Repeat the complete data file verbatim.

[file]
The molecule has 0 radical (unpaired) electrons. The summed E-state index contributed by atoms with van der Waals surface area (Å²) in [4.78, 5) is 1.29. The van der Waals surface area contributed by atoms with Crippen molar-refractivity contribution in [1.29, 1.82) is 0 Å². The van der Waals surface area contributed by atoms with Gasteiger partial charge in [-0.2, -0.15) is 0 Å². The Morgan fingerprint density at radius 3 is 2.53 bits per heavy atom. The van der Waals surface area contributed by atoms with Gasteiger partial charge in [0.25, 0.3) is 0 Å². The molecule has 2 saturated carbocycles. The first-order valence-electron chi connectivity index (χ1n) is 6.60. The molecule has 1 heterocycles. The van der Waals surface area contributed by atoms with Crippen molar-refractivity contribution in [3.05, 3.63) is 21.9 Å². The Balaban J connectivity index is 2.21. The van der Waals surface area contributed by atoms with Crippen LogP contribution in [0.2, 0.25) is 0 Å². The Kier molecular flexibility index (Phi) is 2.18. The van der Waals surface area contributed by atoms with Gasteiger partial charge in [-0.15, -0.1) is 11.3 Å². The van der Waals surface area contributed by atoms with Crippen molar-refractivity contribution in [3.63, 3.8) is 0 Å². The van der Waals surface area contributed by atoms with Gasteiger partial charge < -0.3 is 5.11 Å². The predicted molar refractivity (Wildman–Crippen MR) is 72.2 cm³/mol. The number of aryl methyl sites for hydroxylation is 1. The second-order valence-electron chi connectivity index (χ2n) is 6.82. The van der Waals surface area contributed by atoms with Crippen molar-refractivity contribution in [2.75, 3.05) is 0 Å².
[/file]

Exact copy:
The molecule has 0 radical (unpaired) electrons. The summed E-state index contributed by atoms with van der Waals surface area (Å²) in [4.78, 5) is 1.29. The van der Waals surface area contributed by atoms with Crippen molar-refractivity contribution in [1.29, 1.82) is 0 Å². The van der Waals surface area contributed by atoms with Gasteiger partial charge in [-0.2, -0.15) is 0 Å². The Morgan fingerprint density at radius 3 is 2.53 bits per heavy atom. The van der Waals surface area contributed by atoms with Gasteiger partial charge in [0.25, 0.3) is 0 Å². The molecule has 2 saturated carbocycles. The first-order valence-electron chi connectivity index (χ1n) is 6.60. The molecule has 1 heterocycles. The van der Waals surface area contributed by atoms with Crippen molar-refractivity contribution in [3.05, 3.63) is 21.9 Å². The Balaban J connectivity index is 2.21. The van der Waals surface area contributed by atoms with Crippen LogP contribution in [0.2, 0.25) is 0 Å². The Kier molecular flexibility index (Phi) is 2.18. The van der Waals surface area contributed by atoms with Gasteiger partial charge in [-0.15, -0.1) is 11.3 Å². The van der Waals surface area contributed by atoms with Crippen molar-refractivity contribution in [3.63, 3.8) is 0 Å². The van der Waals surface area contributed by atoms with Gasteiger partial charge < -0.3 is 5.11 Å². The predicted molar refractivity (Wildman–Crippen MR) is 72.2 cm³/mol. The number of aryl methyl sites for hydroxylation is 1. The second-order valence-electron chi connectivity index (χ2n) is 6.82. The van der Waals surface area contributed by atoms with Crippen molar-refractivity contribution in [2.75, 3.05) is 0 Å².